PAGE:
Medical doctor Dr Tlaleng Mofokeng says that sometimes the side-effects of hormonal contraceptives on women are underplayed.
She was speaking to #NightTalk's Gugs Mhlungu and Sizwe Dhlomo on 702, after a recent study found a close link between the use of hormonal contraceptives and depression.
A lot of times as doctors we'd say that there's no research to back that up, and almost ignore the feedback the women themselves who are using these products are giving us— Dr Tlaleng Mofokeng, medical doctor
The University of Copenhagen study found that women who take the combined oral contraceptive pill are 23% more likely to be diagnosed with depression, while those who use progestin-only pills are 24% more likely.
The study also found that teenagers have an 80% increase in risk of getting depression when they take the combined pill.
Unless women know all of the side-effects (of these contraceptives), we can't say that they are making informed choices, they are making desperate choices— Dr Tlaleng Mofokeng, medical doctor
Dr Mofokeng says that in South Africa, some women are shy to speak up when they are having complications brought about by side effects of using contraceptives.
She says that although some side effects might hamper a woman's sexual enjoyment, they are too shy to disclose these and find alternative ways to heighten their sexual enjoyment.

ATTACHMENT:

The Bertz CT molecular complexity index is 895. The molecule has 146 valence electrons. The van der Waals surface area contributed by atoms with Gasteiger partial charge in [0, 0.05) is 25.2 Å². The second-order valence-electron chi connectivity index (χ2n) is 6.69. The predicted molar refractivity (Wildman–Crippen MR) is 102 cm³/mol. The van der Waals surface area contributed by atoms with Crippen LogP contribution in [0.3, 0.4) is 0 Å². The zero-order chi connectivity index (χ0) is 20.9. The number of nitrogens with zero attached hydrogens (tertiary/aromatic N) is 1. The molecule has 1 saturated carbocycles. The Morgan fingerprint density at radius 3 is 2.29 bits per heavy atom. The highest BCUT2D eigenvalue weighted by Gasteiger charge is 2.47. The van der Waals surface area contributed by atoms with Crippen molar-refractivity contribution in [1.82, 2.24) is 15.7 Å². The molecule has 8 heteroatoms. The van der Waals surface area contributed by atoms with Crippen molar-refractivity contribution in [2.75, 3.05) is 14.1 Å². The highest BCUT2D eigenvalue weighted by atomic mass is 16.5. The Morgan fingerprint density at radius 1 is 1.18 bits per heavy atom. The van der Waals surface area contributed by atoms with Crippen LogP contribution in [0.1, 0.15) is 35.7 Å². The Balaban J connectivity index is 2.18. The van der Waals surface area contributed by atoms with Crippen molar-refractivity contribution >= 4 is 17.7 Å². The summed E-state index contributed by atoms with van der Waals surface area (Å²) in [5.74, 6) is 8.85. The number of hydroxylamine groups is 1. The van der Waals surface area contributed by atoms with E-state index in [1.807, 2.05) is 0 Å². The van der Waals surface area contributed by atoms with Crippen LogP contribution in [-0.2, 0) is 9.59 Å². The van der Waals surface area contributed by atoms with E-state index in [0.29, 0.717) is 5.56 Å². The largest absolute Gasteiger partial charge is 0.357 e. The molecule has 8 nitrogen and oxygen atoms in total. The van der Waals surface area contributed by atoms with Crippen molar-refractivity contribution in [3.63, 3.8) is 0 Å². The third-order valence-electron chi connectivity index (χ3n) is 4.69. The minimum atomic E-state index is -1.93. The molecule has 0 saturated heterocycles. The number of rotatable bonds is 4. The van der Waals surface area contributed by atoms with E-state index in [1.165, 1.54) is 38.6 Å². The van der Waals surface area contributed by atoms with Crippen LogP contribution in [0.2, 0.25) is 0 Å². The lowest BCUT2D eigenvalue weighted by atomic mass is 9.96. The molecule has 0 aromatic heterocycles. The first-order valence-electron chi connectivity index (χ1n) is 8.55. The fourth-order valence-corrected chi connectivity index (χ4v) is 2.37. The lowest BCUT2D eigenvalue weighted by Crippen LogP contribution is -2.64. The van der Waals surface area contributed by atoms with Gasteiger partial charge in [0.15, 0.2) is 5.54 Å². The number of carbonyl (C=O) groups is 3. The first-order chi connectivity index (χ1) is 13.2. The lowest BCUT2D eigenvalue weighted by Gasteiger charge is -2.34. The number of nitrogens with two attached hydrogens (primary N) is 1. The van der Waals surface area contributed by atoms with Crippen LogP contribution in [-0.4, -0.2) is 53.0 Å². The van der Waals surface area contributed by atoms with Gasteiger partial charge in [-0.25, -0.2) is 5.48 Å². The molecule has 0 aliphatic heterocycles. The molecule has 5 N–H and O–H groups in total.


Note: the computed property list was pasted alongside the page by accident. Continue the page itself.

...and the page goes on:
If you're using a contraceptive in your teenage years or even in your early twenties, and over a prolonged time, we know your bone density can be affected— Dr Tlaleng Mofokeng, medical doctor
Dr Mofokeng says it is also an issue that some women use contraceptives for the wrong reasons, and not for the intended purposes of the products.
She says that it is a difficult for women to cope with the side effects of contraceptives, especially when they experience many other medical challenges as well.
Its very hard to make some of the choices between a contraceptive with very bad side effects for you, and the need for you to control your fertility in terms of when to have kids and how many. Its a continuous battle for women.— Dr Tlaleng Mofokeng, medical doctor
Smoking. Diabetes. High blood pressure. All a no-no with the pill. https://t.co/5C3nkOV67A— Dr T (@drtlaleng) October 3, 2016